Save Money and Maybe Save Lives

Charlie Rohde is an old DFW, Texas, broadcast engineer who'd gotten tired of calls in the middle of the night.
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Charlie Rohde is an old DFW, Texas, broadcast engineer who'd gotten tired of calls in the middle of the night.

Charlie Rohde is an old DFW, Texas, broadcast engineer who'd gotten tired of calls in the middle of the night.

Ten years ago he went to work for BNSF Railroad's telecom department at its network operations center - only to find that BNSF has one of the largest private telecommunications network in the world. Just one of its many 100 Mbps routers sets it back $250,000. This is data, nationwide two-way, LAN, WAN, video, tracking systems - everything he did in broadcasting, but on a billion-dollar scale.

Charlie does keep up with his first love, broadcasting, though.

After taking a look at an earlier Workbench, Charlie saw that Scott Todd was looking for sources for surface-mount devices as well as a method for their removal. A source for many of these parts is Mouser Electronics in Mansfield, Texas, on the Web at or at (800) 346-6873. They have an extensive stock of surface-mount components.

Now for a tip on removal and replacement: Use two low-wattage irons on either end of the device, then gently lift the part off. Another choice is a "hot air" pencil iron. The prices on the hot air irons have dropped; they run about $175 or less.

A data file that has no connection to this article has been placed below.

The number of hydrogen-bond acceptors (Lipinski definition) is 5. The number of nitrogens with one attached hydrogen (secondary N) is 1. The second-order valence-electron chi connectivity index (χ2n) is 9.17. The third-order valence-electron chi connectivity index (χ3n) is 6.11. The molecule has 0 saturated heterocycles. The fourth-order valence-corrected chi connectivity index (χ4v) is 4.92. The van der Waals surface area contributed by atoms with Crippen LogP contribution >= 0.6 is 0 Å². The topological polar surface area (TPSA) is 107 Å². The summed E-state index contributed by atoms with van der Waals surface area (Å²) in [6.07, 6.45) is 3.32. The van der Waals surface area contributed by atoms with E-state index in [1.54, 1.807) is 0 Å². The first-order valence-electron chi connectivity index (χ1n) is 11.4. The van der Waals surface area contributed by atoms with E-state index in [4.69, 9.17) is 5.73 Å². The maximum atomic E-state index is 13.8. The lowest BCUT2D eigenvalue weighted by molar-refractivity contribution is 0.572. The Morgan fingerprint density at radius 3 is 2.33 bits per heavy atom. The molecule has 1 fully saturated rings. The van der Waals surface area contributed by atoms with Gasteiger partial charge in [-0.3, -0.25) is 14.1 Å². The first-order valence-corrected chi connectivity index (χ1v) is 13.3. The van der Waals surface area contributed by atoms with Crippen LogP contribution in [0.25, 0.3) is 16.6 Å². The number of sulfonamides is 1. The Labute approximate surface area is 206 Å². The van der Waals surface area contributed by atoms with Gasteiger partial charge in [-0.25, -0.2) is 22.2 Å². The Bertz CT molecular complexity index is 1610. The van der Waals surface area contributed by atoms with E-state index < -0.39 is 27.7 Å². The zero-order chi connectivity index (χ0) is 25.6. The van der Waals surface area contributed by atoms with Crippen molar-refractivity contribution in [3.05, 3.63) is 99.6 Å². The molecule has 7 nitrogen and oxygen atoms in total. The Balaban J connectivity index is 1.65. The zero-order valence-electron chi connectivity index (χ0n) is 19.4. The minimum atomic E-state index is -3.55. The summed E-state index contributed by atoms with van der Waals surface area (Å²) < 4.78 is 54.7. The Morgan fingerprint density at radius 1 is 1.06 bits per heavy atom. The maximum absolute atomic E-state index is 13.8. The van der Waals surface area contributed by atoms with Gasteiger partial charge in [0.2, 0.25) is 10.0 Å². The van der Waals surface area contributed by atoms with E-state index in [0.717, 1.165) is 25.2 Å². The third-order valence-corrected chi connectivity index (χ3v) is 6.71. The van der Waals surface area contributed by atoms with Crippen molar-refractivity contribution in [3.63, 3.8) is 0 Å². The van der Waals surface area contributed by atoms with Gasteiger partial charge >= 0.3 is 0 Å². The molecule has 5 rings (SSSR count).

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(click thumbnail)Fig. 1: Safety first. A voltage-sensing pen may save your life.
Put an AC voltage-sensing pen at the top of your list. Joe Soucise, chief at Infinity's WZLX(FM) in Boston, uses his Fluke pen regularly. In Fig. 1, the device is showing live AC at the circuit breaker on a Continental FM transmitter.

Make it a practice to invest in this little safety tool and run it across the wires you're ready to dike or the transmitter you're about to enter. Some years ago, the Texas Association of Broadcasters handed this type of pen to attendees at its state convention. If your SBE treasury permits it, how about investing in these pens? Pass them out to members who attend regular meetings. Who knows? The investment may just save a life.

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Gary Liebisch and Dave Agnew are Harris radio application engineers for the company's AM and FM product line. There's a lot of experience between the two. Give them a call if you have an applications question on Harris transmitter products.

After reminding readers of the need to replace memory-backup batteries, I mentioned that these batteries are found in most solid-state transmitters. Gary wrote to correct me; the new Harris AM DAX transmitter stores operational parameters in non-volatile EEPROM, so a battery is not needed. Thanks for the clarification, Gary.

Liebisch is at

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William Weisinger runs William Weisinger Engineering Services, based in the Akron/Cleveland market. Bill confirms that many Sage Endec EAS units are nearing the end of the their time/date battery lives.